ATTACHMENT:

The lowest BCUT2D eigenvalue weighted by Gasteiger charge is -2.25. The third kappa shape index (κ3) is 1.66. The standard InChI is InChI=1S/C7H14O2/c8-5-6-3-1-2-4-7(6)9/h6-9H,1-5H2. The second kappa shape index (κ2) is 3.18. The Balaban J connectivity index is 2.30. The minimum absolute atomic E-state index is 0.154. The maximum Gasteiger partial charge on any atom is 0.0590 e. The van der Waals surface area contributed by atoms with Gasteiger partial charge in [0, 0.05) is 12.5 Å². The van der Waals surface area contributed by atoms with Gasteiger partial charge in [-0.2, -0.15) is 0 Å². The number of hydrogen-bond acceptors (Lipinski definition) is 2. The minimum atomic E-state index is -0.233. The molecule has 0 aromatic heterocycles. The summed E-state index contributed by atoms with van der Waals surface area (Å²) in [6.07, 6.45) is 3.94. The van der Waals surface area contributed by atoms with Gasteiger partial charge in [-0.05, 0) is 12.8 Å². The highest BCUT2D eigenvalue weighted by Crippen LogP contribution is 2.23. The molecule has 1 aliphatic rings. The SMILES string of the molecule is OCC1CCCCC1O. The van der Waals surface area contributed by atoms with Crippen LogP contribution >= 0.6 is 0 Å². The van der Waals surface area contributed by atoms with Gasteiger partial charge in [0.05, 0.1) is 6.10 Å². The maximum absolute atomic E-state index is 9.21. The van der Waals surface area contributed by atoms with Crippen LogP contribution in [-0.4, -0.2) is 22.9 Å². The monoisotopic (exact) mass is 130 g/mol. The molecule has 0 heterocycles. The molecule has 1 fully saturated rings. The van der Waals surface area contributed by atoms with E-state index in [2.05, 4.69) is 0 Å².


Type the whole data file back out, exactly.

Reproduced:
The lowest BCUT2D eigenvalue weighted by Gasteiger charge is -2.25. The third kappa shape index (κ3) is 1.66. The standard InChI is InChI=1S/C7H14O2/c8-5-6-3-1-2-4-7(6)9/h6-9H,1-5H2. The second kappa shape index (κ2) is 3.18. The Balaban J connectivity index is 2.30. The minimum absolute atomic E-state index is 0.154. The maximum Gasteiger partial charge on any atom is 0.0590 e. The van der Waals surface area contributed by atoms with Gasteiger partial charge in [0, 0.05) is 12.5 Å². The van der Waals surface area contributed by atoms with Gasteiger partial charge in [-0.2, -0.15) is 0 Å². The number of hydrogen-bond acceptors (Lipinski definition) is 2. The minimum atomic E-state index is -0.233. The molecule has 0 aromatic heterocycles. The summed E-state index contributed by atoms with van der Waals surface area (Å²) in [6.07, 6.45) is 3.94. The van der Waals surface area contributed by atoms with Gasteiger partial charge in [-0.05, 0) is 12.8 Å². The highest BCUT2D eigenvalue weighted by Crippen LogP contribution is 2.23. The molecule has 1 aliphatic rings. The SMILES string of the molecule is OCC1CCCCC1O. The van der Waals surface area contributed by atoms with Crippen LogP contribution >= 0.6 is 0 Å². The van der Waals surface area contributed by atoms with Gasteiger partial charge in [0.05, 0.1) is 6.10 Å². The maximum absolute atomic E-state index is 9.21. The van der Waals surface area contributed by atoms with Crippen LogP contribution in [-0.4, -0.2) is 22.9 Å². The monoisotopic (exact) mass is 130 g/mol. The molecule has 0 heterocycles. The molecule has 1 fully saturated rings. The van der Waals surface area contributed by atoms with E-state index in [2.05, 4.69) is 0 Å².